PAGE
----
This story was updated June 21.
Four years ago, the prospect of Ohio Gov. John Kasich running for president again wouldn't have seemed possible. After pushing through a law to weaken public workers' collective-bargaining rights -- which was quickly repealed by voters -- he had the lowest approval rating of any governor in the country.
But last year, blessed with a rebounding economy and a weak opponent, the Republican was re-elected by a 31-point margin, carrying all but two of the state's counties.
"In 2011, everyone thought he was politically dead, that he'd be a one-term governor," said Vladimir Kogan, a political scientist at Ohio State University. "Now people are taking him seriously as a president or vice presidential nominee."
But Kasich, who called off his first presidential run early in 1999, has a long way to go.
He officially announced his presidential campaign Tuesday, but polls show him trailing well behind others. Although he appeals to Republicans on paper as governor of what's arguably the most important swing state, Kasich isn't as conservative as his legislature -- let alone other national Republicans.
One common complaint in conservative circles is that Kasich is too willing to raise taxes. He cut taxes during his first year in office, and his budget this year would have cut income taxes, but because he also wanted to raise sales, e-cigarette and fracking taxes, his package was rejected by lawmakers.
The Republican governor also veers from most in his party by supporting the Common Core education standards. That will be a tough sell, as will his controversial decision to accept the federal expansion of Medicaid under Obamacare, which conservatives loath. Kasich circumvented the Republican-led legislature to push the expansion through, winning approval through the state Controlling Board and eventually the state Supreme Court. Under the expansion, Ohio has enrolled almost half a million more individuals in government-subsidized health insurance.
"They replaced people on that board so that he could get the votes he wanted," said Richard Finan, a former Republican president of the Ohio Senate.
Despite his failure to win over conservatives on taxes, education and Medicaid, he's won them over on some social and fiscal issues.
"The governor has lost almost as often as he's won," Kogan said.
Kasich successfully worked with legislators to impose new restrictions on abortion, cutting funding for Planned Parenthood and requiring women to undergo ultrasound testing. He also approved requirements for abortion clinics to have transfer agreements with hospitals -- but barred public hospitals from entering into such agreements. All of these restrictions have cut the number of abortion providers in Ohio in half.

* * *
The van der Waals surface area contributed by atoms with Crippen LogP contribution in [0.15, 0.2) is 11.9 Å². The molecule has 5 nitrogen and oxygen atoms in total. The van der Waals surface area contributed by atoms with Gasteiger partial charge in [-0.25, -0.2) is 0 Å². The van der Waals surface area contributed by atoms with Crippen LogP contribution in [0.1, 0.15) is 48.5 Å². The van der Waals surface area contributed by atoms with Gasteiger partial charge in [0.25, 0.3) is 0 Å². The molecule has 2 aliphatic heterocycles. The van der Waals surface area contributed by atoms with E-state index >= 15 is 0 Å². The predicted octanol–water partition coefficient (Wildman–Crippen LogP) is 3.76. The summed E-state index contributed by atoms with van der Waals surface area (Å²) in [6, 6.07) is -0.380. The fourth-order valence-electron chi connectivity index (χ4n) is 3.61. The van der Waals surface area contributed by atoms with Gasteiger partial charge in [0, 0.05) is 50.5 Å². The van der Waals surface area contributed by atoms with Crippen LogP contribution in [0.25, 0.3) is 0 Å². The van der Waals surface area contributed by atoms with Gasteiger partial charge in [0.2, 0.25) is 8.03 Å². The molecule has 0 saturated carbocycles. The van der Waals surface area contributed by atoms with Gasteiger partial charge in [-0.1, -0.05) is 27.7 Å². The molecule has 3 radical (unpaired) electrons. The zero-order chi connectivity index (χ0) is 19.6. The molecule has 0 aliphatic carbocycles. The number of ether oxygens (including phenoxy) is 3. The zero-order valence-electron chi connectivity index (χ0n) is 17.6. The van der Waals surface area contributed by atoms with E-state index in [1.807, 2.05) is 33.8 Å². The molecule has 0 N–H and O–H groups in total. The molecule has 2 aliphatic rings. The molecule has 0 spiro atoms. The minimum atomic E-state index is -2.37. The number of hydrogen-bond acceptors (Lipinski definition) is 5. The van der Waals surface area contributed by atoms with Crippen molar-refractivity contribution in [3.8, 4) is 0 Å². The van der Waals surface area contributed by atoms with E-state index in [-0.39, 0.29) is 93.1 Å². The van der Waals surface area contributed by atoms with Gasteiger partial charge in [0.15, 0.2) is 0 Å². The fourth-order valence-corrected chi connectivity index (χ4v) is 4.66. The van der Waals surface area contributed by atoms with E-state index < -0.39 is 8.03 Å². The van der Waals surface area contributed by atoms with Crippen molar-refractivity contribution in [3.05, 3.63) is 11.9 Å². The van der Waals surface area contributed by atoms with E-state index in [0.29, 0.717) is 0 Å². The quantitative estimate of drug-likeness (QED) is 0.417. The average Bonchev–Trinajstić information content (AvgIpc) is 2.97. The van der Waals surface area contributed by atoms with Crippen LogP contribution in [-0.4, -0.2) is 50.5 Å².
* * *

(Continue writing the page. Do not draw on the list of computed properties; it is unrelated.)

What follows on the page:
Kasich also succeeded in privatizing the state's economic development agency. Since he took office in 2011, Ohio has added more than 350,000 private-sector jobs, bringing the unemployment rate down from 9 percent to just over 5 percent. Kasich has tirelessly touted the improvement in the economy, as well as his efforts at straightening out the budget. The former U.S. House Budget Committee chair faced a potential shortfall of $8 billion when he took office, but the state now enjoys a surplus and has $1.7 billion in its rainy day fund.
"The state is clearly in a much stronger position, both fiscally and in terms of the economy, since he took office," said former GOP Gov. Bob Taft.
To the dissatisfaction of many conservatives, Kasich supported expanding Medicaid in Ohio under Obamacare. (AP/Tony Dejak)
A Quinnipiac University poll in April showed Kasich's approval rating was comfortably high at 61 percent, compared to 28 percent who disapproved of his job. Still, not everyone is happy. The governor cut a total of $1.4 billion in local government funding, including substantial cuts in direct aid and the abolition of the estate tax, which primarily benefited cities.
"The local revenue support that the state had always provided was an easy target," said Kent Scarrett, communications director for the Ohio Municipal League. "It was a big pot of money that was there to be chopped, and it was chopped."
Meanwhile, the backlash against his collective-bargaining law has meant Kasich has avoided further fights with labor, even as Republicans in the other industrial states of Wisconsin and Michigan have enacted anti-union right-to-work laws.
"Had they not stumbled on House Bill 5 early on, I think he'd probably have gotten right to work, easily," Finan said. "It's very toxic for the governor right now."
While other GOP governors and presidential contenders will be touting their conservative policy achievements, Kasich will spend time having to defend parts of his record.
When challenged, Kasich is fond of saying, "I have a right to define what conservatism is."